Friday, September 05, 2008

Morgan Fisher/Hybrid Kids are killing the classic oldies

The whole idea of a covers album seems like a waste- it's lazy way for an artist to recycle old, familiar hits without having to come up with any new material of their own and rely on connections that an audience has already made to oldies. Plenty of artists have come up with their own acceptable cover versions but maintaining the concept over a whole album is a tricky prospect. Ray Charles did it with some audacity with his favorite country songs plus Bryan Ferry adding his own hilariously campy touch to 50's and 60's oldies on his first solo record. Hell, even the last Guns N' Roses record, "The Spaghetti Incident?" from '93, was a good one.

One of my all-time favorite cover albums is the Residents' The Third Reich N' Roll (reissued by Mute in 2005). What was so unique and audacious about the album was that the eyeball boys dealt with oldies as both serious music deserving scrutiny and at the same time, trashy music that was worthy of ridicule.

At around the same time that he did the wonderfully bonkers Miniatures compilation (one of my all-time faves), ex-Mott the Hoople keysman Morgan Fisher also put out an album called Hybrid Kids in 1979. Supposedly a bunch of bands from Peabody, Kansas were included there with names like Punky & Porky, U.S. Nerds, Malcolm Galaxy, British Standard Unit, R.W. Atom and the Incestors. If the names sound kind of Brit, they should- they were really all Mr. Fisher in various (dis)guises.

The end result was an obsessive, bizarre series of experiments that by all rights should have remained dusty old work tapes. But there's something beyond novelty about Fisher's work. It's such an extensive put-on and off-the-wall concept that it works in its own weird way as a fascinating reconfiguring of the material.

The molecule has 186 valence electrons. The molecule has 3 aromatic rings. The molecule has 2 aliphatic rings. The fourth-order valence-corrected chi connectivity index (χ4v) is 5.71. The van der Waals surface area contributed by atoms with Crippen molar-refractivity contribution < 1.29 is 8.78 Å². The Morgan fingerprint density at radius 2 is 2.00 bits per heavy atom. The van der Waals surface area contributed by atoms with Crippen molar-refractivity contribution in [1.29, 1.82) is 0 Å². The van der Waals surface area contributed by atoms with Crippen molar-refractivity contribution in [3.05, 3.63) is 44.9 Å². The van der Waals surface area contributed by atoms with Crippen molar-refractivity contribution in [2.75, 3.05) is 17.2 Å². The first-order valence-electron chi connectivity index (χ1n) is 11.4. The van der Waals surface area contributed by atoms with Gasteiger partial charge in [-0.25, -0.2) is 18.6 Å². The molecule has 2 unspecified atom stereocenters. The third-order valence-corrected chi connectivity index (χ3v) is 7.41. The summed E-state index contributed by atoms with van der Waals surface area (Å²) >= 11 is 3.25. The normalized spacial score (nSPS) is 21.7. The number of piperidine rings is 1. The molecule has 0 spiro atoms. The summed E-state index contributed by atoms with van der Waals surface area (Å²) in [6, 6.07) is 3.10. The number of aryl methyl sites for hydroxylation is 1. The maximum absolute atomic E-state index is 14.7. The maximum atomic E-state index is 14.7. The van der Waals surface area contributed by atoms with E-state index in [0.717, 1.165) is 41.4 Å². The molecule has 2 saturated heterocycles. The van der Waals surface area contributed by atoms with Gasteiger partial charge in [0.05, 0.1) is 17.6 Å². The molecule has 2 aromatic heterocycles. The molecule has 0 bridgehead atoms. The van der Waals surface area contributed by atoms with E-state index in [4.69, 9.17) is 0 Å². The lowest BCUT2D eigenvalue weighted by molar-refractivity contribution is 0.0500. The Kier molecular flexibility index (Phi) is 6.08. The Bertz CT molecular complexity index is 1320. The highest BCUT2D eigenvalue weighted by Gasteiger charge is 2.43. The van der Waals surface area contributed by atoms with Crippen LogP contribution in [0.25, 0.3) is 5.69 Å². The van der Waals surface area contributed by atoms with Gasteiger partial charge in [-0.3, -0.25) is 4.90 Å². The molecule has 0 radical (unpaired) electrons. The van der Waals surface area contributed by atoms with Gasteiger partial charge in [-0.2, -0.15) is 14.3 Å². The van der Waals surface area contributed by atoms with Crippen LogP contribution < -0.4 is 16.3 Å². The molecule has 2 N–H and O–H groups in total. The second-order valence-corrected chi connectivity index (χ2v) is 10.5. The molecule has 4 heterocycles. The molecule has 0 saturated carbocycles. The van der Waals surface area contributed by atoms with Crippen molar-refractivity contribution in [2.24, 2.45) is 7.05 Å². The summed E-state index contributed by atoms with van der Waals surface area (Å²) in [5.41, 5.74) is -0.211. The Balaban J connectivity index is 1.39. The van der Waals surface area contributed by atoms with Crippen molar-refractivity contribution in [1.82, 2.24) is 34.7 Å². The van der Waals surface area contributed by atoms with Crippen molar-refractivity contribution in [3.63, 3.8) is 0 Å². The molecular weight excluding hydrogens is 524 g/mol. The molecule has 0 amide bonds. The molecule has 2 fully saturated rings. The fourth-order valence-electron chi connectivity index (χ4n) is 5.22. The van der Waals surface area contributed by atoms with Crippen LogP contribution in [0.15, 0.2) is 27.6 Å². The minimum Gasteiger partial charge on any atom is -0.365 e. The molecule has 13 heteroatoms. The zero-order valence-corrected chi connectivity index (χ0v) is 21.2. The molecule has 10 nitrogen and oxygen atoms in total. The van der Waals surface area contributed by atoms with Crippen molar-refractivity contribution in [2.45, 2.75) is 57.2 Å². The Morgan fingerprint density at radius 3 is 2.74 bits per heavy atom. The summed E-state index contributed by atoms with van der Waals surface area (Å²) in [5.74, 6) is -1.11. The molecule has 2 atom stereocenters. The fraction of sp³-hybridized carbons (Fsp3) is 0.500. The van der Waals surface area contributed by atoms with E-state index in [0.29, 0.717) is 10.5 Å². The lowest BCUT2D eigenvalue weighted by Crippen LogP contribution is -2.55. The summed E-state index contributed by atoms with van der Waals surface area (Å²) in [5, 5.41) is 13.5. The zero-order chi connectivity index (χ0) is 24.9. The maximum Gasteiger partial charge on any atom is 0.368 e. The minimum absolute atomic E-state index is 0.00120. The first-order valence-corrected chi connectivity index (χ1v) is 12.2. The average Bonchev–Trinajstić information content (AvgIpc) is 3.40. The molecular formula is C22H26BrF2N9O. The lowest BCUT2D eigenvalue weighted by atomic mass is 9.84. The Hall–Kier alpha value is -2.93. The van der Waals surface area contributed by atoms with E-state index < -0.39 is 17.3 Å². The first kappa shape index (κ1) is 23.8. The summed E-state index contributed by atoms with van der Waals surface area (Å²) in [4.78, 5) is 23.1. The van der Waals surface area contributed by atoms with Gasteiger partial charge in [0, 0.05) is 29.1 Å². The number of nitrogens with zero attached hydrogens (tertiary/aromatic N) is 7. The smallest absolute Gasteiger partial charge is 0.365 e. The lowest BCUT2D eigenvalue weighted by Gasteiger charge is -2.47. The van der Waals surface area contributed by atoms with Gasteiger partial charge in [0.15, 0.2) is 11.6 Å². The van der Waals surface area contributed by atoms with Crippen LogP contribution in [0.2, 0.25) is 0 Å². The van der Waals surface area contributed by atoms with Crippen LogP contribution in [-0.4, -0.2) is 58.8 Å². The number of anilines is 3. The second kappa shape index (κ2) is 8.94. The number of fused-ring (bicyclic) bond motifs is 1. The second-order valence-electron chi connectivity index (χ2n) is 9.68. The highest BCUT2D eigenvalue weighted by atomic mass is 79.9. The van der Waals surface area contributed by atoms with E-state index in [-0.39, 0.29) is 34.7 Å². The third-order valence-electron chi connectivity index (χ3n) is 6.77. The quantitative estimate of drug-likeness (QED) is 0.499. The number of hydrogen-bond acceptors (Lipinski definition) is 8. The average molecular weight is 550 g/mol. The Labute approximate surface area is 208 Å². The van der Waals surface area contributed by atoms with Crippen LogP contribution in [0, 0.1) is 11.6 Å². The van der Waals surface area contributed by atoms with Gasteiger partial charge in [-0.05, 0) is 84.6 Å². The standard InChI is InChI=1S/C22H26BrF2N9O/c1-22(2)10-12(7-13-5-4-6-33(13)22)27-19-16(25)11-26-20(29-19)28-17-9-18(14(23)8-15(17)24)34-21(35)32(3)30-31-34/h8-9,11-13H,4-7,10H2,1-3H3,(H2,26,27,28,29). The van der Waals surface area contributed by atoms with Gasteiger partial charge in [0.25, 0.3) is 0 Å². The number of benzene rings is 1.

Fisher started with songs by Richard Harris ("MacArthur Park"), the Sex Pistols, Kate Bush, Perry Como, Peggy Lee, Brotherhood of Man, Rod Stewart, Sun Ra, the Beatles, the Stranglers, the Righteous Brothers and Squeeze (with Mott thrown in) and then covered respectively them in the styles of Two tone ska, the Chipmunks, Jah Wobble, the Pistols (not on their own song though), Lee (on her own song), Devo, techno, Ra (on his own song), Eno/Byrne, the Residents (appropriately enough), Suicide and early Pink Floyd. It doesn't always work in the funny way that it wants to but it does more often than not, in the mad way that Miniatures does. "D'Ya Think I'm Sexy" done by robots (and then answered by "NO!"), the Pistols as kiddie music, Como as 'speed punk,' "You've Lost that Loving Feeling" channeling a German officer and Tim Buckley as well as the influence of the Residents everywhere make it not just enjoyable but also the kind of covers album that both honors and dismantles the originals. Even when he gets a little too reverential (as on the Beatles' "Get Back"), he breaks it up with tapes and spacy interludes and alien transmissions to keep up the nutsy atmosphere.

Fisher likes to think of it as an early DIY mash-up and in a way it is but it's also its own unique creation. It's perfect for Dr. Demento but beyond a mere novelty, it's also a brilliant concept album. And funny as hell too.

Hybrid Kids was just reissued by Cherry Red in England, paired with the Hybrid Kids' 1980 album of Christmas tunes called Claws.


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